5 facts about our tuxedo-clad pals for World Penguin Day

  • Learn all about these funny flightless birds as we mark the start of the Adelie penguins’ annual migration to Antarctica
  • Did you know they sneeze saltwater and gift each other rocks?
Doris Wai |

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Who doesn’t love these chonky, waddling birds? Photo: Shutterstock

Today is World Penguin Day, a special day in which the Adelie penguin supposedly begins its annual northward migration to Antarctica. In celebration, here are five fabulous facts about these utterly adorable critters that waddle walk around in tuxedos.

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They wear a dual-purpose “tuxedo”

In addition to ruling the animal fashion world, their immaculate black and white body suits keep them safe due to something called countershading. When these gifted swimmers are in the water, the black on their backs helps them camouflage with the darkness of the ocean and keep prowling predators from above at bay.

On the flip side, their white bellies blend in with the bright surface of the ocean, allowing them to easily catch their prey.

You can never be too dressed up. Photo: Shutterstock

They sneeze saltwater

These adorable flightless birds spend a lot of their time in salty water and end up drinking quite a bit of it. They have a special gland near their eyes that filters salt out of their body. The saltwater is then expelled through their nares – their nostrils – on either side of their bill!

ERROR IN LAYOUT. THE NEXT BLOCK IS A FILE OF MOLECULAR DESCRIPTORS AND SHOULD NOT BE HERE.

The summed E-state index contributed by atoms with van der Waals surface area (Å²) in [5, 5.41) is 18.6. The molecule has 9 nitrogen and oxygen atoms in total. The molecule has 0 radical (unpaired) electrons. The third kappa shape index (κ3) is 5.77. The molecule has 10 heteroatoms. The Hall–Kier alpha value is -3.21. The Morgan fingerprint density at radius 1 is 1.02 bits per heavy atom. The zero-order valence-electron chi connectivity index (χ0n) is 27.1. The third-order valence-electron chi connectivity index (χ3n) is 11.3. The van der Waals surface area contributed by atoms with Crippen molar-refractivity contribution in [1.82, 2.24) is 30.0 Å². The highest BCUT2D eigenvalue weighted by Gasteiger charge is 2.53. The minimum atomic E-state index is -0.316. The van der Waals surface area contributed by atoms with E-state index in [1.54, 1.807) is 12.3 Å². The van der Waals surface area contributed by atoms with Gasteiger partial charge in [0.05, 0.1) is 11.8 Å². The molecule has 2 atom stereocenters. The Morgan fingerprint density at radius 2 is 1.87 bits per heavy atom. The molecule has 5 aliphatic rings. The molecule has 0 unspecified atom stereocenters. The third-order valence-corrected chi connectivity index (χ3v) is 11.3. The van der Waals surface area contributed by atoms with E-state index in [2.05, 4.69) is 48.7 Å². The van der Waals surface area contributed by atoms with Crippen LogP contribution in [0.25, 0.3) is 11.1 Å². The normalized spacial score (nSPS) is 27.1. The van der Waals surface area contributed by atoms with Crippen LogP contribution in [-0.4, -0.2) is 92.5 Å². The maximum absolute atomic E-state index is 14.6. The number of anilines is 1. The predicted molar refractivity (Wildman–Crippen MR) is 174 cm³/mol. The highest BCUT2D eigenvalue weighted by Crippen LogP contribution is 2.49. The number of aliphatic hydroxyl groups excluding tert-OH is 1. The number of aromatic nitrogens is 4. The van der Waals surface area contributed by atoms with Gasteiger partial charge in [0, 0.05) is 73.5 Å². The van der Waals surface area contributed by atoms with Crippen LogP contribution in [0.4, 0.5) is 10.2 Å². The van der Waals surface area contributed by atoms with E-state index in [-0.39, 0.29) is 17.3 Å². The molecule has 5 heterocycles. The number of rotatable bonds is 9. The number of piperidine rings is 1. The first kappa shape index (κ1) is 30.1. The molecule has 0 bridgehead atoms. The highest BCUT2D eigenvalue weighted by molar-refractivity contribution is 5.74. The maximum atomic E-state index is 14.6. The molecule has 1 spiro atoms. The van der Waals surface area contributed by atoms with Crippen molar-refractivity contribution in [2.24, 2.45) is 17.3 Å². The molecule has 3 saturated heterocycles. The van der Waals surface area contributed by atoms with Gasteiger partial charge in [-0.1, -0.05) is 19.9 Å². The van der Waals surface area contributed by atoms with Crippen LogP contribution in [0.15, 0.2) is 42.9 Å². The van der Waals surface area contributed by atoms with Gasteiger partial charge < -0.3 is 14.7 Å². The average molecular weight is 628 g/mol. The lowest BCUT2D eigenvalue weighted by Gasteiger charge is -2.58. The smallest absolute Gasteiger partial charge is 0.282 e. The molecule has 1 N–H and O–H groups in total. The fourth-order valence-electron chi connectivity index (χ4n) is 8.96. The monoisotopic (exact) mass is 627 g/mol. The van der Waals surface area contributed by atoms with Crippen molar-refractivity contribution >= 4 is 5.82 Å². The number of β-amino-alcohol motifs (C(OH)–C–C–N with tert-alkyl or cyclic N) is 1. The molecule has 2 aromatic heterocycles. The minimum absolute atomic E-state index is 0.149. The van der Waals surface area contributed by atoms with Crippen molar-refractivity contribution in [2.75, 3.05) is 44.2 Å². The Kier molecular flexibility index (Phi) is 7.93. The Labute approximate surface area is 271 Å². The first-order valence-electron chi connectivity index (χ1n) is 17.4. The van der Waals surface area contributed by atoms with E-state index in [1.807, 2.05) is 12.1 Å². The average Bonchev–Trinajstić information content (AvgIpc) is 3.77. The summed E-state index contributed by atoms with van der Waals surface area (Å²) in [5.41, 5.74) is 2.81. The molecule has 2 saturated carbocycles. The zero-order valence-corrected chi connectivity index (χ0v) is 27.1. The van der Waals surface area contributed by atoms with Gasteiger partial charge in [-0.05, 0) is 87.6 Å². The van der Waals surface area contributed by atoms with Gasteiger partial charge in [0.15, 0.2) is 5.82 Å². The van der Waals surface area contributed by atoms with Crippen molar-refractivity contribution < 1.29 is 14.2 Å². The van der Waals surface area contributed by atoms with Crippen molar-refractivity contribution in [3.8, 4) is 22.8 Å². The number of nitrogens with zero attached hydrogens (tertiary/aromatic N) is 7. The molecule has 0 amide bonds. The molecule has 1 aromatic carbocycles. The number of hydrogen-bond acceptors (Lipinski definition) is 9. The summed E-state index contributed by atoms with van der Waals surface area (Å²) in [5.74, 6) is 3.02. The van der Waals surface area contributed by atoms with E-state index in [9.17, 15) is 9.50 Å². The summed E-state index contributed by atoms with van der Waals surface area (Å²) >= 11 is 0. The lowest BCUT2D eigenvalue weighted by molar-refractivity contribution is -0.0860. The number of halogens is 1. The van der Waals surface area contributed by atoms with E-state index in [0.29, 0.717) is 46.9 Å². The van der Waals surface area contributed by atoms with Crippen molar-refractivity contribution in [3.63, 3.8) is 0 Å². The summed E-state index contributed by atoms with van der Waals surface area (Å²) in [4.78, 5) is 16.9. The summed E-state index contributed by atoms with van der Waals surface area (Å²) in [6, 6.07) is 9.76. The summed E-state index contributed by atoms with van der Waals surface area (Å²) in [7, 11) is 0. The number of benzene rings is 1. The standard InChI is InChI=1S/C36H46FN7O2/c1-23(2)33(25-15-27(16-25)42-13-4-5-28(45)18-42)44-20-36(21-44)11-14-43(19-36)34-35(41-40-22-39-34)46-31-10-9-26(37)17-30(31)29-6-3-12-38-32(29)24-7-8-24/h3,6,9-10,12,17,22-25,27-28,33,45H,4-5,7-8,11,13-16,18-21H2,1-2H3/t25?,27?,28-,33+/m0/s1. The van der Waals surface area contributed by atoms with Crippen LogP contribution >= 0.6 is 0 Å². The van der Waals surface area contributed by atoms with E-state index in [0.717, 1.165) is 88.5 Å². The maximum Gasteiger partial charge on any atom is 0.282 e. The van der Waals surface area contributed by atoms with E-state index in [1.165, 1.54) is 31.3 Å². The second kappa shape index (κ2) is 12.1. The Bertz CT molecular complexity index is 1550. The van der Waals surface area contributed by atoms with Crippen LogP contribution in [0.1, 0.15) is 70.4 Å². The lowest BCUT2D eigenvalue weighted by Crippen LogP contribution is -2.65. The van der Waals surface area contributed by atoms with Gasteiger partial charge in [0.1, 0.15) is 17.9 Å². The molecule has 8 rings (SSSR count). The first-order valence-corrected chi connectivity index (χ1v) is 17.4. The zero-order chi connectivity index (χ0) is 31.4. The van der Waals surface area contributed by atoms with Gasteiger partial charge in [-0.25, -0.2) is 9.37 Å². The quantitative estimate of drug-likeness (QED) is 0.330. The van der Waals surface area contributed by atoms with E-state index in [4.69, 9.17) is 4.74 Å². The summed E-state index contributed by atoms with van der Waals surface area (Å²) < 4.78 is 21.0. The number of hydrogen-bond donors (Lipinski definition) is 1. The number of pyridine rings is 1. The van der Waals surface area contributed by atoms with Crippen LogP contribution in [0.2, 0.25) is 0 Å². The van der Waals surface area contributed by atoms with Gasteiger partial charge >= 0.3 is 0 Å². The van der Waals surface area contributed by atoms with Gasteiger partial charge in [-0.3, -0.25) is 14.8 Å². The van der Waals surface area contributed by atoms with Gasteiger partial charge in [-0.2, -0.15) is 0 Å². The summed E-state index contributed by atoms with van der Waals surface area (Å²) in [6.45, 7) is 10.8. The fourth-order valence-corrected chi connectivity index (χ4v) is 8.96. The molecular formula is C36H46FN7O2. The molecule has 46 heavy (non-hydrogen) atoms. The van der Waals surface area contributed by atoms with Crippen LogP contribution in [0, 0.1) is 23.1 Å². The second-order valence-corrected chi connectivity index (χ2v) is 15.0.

They have the cutest collective nouns, which change depending on where they are

A group of penguins in the water is called a “raft”, while those that hang out on land are called a “waddle”.

The name of the group depends on what they are doing, too. Emperor penguins that march in the thousands in a single file line are commonly referred to as a “march” and a group of penguins that slide along the ice on their stomach is called a “tobogganing”.

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They are champion poopers, and some pass pink poo

If the Olympics had a category for long-distance pooping, you can be sure these tubby creatures would take home the gold every time – and probably silver and bronze, too.

During brooding (the period in which penguins are getting ready to incubate their eggs), Adelie penguins have been known to point their rear ends away from the nest and release a projectile of bright pink poo that can go up to 1.34 metres.

The colour of a penguin’s poop depends on its diet – those that eat only fish pass white poo, while those like the Adelie species, which feeds on krill, poop pink.

Adelie penguins in Antarctica jump into the water from a beautiful blue and white glacier. Photo: Shutterstock

They gift rocks

The way to a female penguin’s heart depends not on how well a male penguins sings but rather, the rock he brings. During courtship, male Gentoo penguins spend days in search of the smoothest and shiniest pebble to present to their potential mate. If the female penguin is happy with the offering, she will place it in her nest. But as you can imagine, shiny rocks are not exactly in abundance, and a male penguin that has not had much luck landing his flippers on one might resort to stealing from his neighbours instead.

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